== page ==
diachronic

[ dahy-uh-kron-ik ]
/ ˌdaɪ əˈkrɒn ɪk /
|

adjective Linguistics.

of or relating to the changes in a linguistic system between successive points in time; historical: diachronic analysis.
Compare synchronic.

Origin of diachronic

1925–30; < French diachronique (term introduced by F. de Saussure); see dia-, chronic
Related formsdi·a·chron·i·cal·ly, adverbdi·a·chron·ic·ness, noun
Dictionary.com Unabridged Based on the Random House Unabridged Dictionary, © Random House, Inc. 2019

Examples from the Web for diachronic

  • The two creations,—the extinct and the extant,—or rather the prochronic and the diachronic—here unite.

    Omphalos|Philip Henry Gosse
  • Now, again I repeat, there is no imaginable difference to sense between the prochronic and the diachronic development.

    Omphalos|Philip Henry Gosse

British Dictionary definitions for diachronic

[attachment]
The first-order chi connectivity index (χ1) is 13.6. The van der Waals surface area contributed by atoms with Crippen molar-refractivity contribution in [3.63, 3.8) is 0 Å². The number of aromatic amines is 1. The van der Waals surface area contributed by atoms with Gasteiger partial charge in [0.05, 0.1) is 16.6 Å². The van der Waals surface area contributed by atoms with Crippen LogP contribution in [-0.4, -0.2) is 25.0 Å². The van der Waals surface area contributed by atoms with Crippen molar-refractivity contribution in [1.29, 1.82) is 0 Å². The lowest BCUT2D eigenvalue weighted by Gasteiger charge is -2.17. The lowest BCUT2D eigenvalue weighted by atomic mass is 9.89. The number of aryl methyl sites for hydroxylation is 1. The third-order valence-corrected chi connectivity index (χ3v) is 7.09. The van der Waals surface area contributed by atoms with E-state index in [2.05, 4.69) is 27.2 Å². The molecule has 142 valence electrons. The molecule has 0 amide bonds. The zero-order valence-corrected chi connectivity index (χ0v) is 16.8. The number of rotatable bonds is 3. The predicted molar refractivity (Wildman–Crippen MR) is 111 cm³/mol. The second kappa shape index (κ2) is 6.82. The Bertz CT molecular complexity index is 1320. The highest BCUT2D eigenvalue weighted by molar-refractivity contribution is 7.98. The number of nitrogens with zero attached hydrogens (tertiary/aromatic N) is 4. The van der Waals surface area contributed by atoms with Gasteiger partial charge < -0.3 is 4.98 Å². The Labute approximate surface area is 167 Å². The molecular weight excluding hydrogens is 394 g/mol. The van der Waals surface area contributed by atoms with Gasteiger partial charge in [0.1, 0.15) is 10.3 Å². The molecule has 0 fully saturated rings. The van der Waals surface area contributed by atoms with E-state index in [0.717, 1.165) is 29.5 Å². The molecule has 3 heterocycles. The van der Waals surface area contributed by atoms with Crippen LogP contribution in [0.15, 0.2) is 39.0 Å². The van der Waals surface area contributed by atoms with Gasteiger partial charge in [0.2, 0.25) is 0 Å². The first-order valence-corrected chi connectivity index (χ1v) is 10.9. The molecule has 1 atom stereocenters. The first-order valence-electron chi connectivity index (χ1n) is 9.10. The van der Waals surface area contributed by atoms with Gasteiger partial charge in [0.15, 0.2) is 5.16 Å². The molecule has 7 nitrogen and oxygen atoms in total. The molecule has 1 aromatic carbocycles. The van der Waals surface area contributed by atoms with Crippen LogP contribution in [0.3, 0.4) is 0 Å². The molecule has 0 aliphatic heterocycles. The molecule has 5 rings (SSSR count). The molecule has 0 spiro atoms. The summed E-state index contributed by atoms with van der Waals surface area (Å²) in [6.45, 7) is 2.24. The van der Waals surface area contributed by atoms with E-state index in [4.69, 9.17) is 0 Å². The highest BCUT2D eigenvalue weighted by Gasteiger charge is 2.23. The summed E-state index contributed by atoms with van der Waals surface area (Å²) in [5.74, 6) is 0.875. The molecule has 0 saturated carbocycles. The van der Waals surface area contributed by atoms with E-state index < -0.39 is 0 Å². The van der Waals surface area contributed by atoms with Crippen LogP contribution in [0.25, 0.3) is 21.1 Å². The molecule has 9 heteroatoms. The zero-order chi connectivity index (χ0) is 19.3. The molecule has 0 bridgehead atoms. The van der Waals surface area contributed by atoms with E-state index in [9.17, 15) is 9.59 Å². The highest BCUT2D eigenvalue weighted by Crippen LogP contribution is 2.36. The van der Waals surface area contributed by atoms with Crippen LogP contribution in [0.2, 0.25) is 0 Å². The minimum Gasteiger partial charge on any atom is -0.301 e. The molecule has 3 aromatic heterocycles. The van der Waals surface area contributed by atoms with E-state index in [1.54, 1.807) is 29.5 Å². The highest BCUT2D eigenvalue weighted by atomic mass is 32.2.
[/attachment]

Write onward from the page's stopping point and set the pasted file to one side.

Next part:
diachronic

/ (ˌdaɪəˈkrɒnɪk) /

adjective

of, relating to, or studying the development of a phenomenon through time; historicaldiachronic linguistics Compare synchronic

Word Origin for diachronic

C19: from dia- + Greek khronos time
Collins English Dictionary - Complete & Unabridged 2012 Digital Edition © William Collins Sons & Co. Ltd. 1979, 1986 © HarperCollins Publishers 1998, 2000, 2003, 2005, 2006, 2007, 2009, 2012

Word Origin and History for diachronic

diachronic


adj.

1857, from Greek dia "throughout" (see dia-) + khronos "time" (see chrono-). Use in linguistics dates from 1927.

Online Etymology Dictionary, © 2010 Douglas Harper

Medicine definitions for diachronic

diachronic

[ dī′ə-krŏnĭk ]

adj.

Of or concerned with phenomena as they change through time.
The American Heritage® Stedman's Medical Dictionary Copyright © 2002, 2001, 1995 by Houghton Mifflin Company. Published by Houghton Mifflin Company.